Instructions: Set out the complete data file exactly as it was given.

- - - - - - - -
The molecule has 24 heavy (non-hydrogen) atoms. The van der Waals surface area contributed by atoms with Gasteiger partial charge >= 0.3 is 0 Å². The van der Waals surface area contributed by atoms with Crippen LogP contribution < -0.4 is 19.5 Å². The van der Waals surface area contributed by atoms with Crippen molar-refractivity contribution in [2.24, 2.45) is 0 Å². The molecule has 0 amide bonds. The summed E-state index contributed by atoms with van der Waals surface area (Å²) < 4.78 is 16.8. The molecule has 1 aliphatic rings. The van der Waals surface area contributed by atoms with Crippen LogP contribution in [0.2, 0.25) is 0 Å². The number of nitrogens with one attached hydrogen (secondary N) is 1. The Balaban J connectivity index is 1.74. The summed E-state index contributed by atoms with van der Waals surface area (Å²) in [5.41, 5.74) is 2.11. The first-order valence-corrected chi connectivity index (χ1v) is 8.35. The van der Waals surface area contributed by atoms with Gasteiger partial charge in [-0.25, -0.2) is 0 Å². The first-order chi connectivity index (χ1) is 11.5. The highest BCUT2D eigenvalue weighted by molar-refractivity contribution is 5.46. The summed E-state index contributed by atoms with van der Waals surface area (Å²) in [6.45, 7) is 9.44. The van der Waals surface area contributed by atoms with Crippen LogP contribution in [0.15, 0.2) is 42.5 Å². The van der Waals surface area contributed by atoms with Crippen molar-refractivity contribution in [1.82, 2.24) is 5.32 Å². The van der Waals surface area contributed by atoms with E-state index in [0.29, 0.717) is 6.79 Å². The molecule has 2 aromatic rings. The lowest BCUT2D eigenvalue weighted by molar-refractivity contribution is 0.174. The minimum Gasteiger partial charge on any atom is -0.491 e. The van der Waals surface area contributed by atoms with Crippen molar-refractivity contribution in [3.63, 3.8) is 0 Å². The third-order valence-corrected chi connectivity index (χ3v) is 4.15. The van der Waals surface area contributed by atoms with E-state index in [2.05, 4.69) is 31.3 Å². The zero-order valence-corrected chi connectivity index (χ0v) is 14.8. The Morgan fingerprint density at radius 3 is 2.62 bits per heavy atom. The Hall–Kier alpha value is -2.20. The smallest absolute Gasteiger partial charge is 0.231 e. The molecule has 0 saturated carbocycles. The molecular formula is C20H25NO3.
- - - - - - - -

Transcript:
The molecule has 24 heavy (non-hydrogen) atoms. The van der Waals surface area contributed by atoms with Gasteiger partial charge >= 0.3 is 0 Å². The van der Waals surface area contributed by atoms with Crippen LogP contribution < -0.4 is 19.5 Å². The van der Waals surface area contributed by atoms with Crippen molar-refractivity contribution in [2.24, 2.45) is 0 Å². The molecule has 0 amide bonds. The summed E-state index contributed by atoms with van der Waals surface area (Å²) < 4.78 is 16.8. The molecule has 1 aliphatic rings. The van der Waals surface area contributed by atoms with Crippen LogP contribution in [0.2, 0.25) is 0 Å². The number of nitrogens with one attached hydrogen (secondary N) is 1. The Balaban J connectivity index is 1.74. The summed E-state index contributed by atoms with van der Waals surface area (Å²) in [5.41, 5.74) is 2.11. The first-order valence-corrected chi connectivity index (χ1v) is 8.35. The van der Waals surface area contributed by atoms with Gasteiger partial charge in [-0.25, -0.2) is 0 Å². The first-order chi connectivity index (χ1) is 11.5. The highest BCUT2D eigenvalue weighted by molar-refractivity contribution is 5.46. The summed E-state index contributed by atoms with van der Waals surface area (Å²) in [6.45, 7) is 9.44. The van der Waals surface area contributed by atoms with Crippen LogP contribution in [0.15, 0.2) is 42.5 Å². The van der Waals surface area contributed by atoms with Crippen molar-refractivity contribution in [1.82, 2.24) is 5.32 Å². The van der Waals surface area contributed by atoms with E-state index in [0.29, 0.717) is 6.79 Å². The molecule has 2 aromatic rings. The lowest BCUT2D eigenvalue weighted by molar-refractivity contribution is 0.174. The minimum Gasteiger partial charge on any atom is -0.491 e. The van der Waals surface area contributed by atoms with Crippen molar-refractivity contribution in [3.63, 3.8) is 0 Å². The third-order valence-corrected chi connectivity index (χ3v) is 4.15. The van der Waals surface area contributed by atoms with E-state index in [2.05, 4.69) is 31.3 Å². The zero-order valence-corrected chi connectivity index (χ0v) is 14.8. The Morgan fingerprint density at radius 3 is 2.62 bits per heavy atom. The Hall–Kier alpha value is -2.20. The smallest absolute Gasteiger partial charge is 0.231 e. The molecule has 0 saturated carbocycles. The molecular formula is C20H25NO3.